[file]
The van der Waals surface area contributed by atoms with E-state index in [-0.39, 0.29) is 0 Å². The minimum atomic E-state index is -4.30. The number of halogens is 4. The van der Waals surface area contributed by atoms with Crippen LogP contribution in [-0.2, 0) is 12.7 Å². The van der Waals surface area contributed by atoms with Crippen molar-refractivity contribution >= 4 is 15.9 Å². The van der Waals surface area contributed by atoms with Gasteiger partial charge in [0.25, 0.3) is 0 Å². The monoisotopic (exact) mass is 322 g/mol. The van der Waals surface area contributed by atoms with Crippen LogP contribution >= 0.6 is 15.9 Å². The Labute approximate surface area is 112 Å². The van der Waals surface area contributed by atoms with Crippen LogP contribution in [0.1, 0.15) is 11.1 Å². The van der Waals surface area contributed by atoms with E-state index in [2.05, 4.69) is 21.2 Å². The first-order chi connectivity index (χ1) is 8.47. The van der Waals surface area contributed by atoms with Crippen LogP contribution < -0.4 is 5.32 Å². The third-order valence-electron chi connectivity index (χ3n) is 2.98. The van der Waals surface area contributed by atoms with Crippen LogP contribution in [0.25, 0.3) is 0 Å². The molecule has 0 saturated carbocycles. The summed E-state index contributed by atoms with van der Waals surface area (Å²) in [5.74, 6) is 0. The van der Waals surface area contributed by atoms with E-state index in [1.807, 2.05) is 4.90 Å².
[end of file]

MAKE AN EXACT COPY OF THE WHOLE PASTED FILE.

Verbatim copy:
The van der Waals surface area contributed by atoms with E-state index in [-0.39, 0.29) is 0 Å². The minimum atomic E-state index is -4.30. The number of halogens is 4. The van der Waals surface area contributed by atoms with Crippen LogP contribution in [-0.2, 0) is 12.7 Å². The van der Waals surface area contributed by atoms with Crippen molar-refractivity contribution >= 4 is 15.9 Å². The van der Waals surface area contributed by atoms with Gasteiger partial charge in [0.25, 0.3) is 0 Å². The monoisotopic (exact) mass is 322 g/mol. The van der Waals surface area contributed by atoms with Crippen LogP contribution >= 0.6 is 15.9 Å². The Labute approximate surface area is 112 Å². The van der Waals surface area contributed by atoms with Crippen LogP contribution in [0.1, 0.15) is 11.1 Å². The van der Waals surface area contributed by atoms with E-state index in [2.05, 4.69) is 21.2 Å². The first-order chi connectivity index (χ1) is 8.47. The van der Waals surface area contributed by atoms with Crippen LogP contribution < -0.4 is 5.32 Å². The third-order valence-electron chi connectivity index (χ3n) is 2.98. The van der Waals surface area contributed by atoms with Crippen LogP contribution in [0.25, 0.3) is 0 Å². The molecule has 0 saturated carbocycles. The summed E-state index contributed by atoms with van der Waals surface area (Å²) in [5.74, 6) is 0. The van der Waals surface area contributed by atoms with E-state index in [1.807, 2.05) is 4.90 Å².